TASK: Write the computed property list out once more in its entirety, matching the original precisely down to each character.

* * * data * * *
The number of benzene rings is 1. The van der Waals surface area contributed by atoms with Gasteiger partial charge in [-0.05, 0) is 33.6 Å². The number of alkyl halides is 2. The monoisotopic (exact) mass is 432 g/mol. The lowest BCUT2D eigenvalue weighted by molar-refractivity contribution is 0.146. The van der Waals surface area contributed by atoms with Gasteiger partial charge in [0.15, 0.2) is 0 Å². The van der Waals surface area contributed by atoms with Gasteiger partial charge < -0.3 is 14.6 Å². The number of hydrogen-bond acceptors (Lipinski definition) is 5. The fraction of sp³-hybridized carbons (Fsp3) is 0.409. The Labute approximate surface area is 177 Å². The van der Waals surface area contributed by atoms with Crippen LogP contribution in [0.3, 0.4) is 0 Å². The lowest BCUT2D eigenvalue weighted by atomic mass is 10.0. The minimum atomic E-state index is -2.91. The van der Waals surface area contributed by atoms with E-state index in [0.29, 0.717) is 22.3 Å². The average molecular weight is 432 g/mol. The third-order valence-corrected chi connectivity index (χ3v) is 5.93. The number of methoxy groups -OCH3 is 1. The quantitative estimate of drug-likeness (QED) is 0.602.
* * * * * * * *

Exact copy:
The number of benzene rings is 1. The van der Waals surface area contributed by atoms with Gasteiger partial charge in [-0.05, 0) is 33.6 Å². The number of alkyl halides is 2. The monoisotopic (exact) mass is 432 g/mol. The lowest BCUT2D eigenvalue weighted by molar-refractivity contribution is 0.146. The van der Waals surface area contributed by atoms with Gasteiger partial charge in [0.15, 0.2) is 0 Å². The van der Waals surface area contributed by atoms with Gasteiger partial charge < -0.3 is 14.6 Å². The number of hydrogen-bond acceptors (Lipinski definition) is 5. The fraction of sp³-hybridized carbons (Fsp3) is 0.409. The Labute approximate surface area is 177 Å². The van der Waals surface area contributed by atoms with Crippen LogP contribution in [0.3, 0.4) is 0 Å². The lowest BCUT2D eigenvalue weighted by atomic mass is 10.0. The minimum atomic E-state index is -2.91. The van der Waals surface area contributed by atoms with E-state index in [0.29, 0.717) is 22.3 Å². The average molecular weight is 432 g/mol. The third-order valence-corrected chi connectivity index (χ3v) is 5.93. The number of methoxy groups -OCH3 is 1. The quantitative estimate of drug-likeness (QED) is 0.602.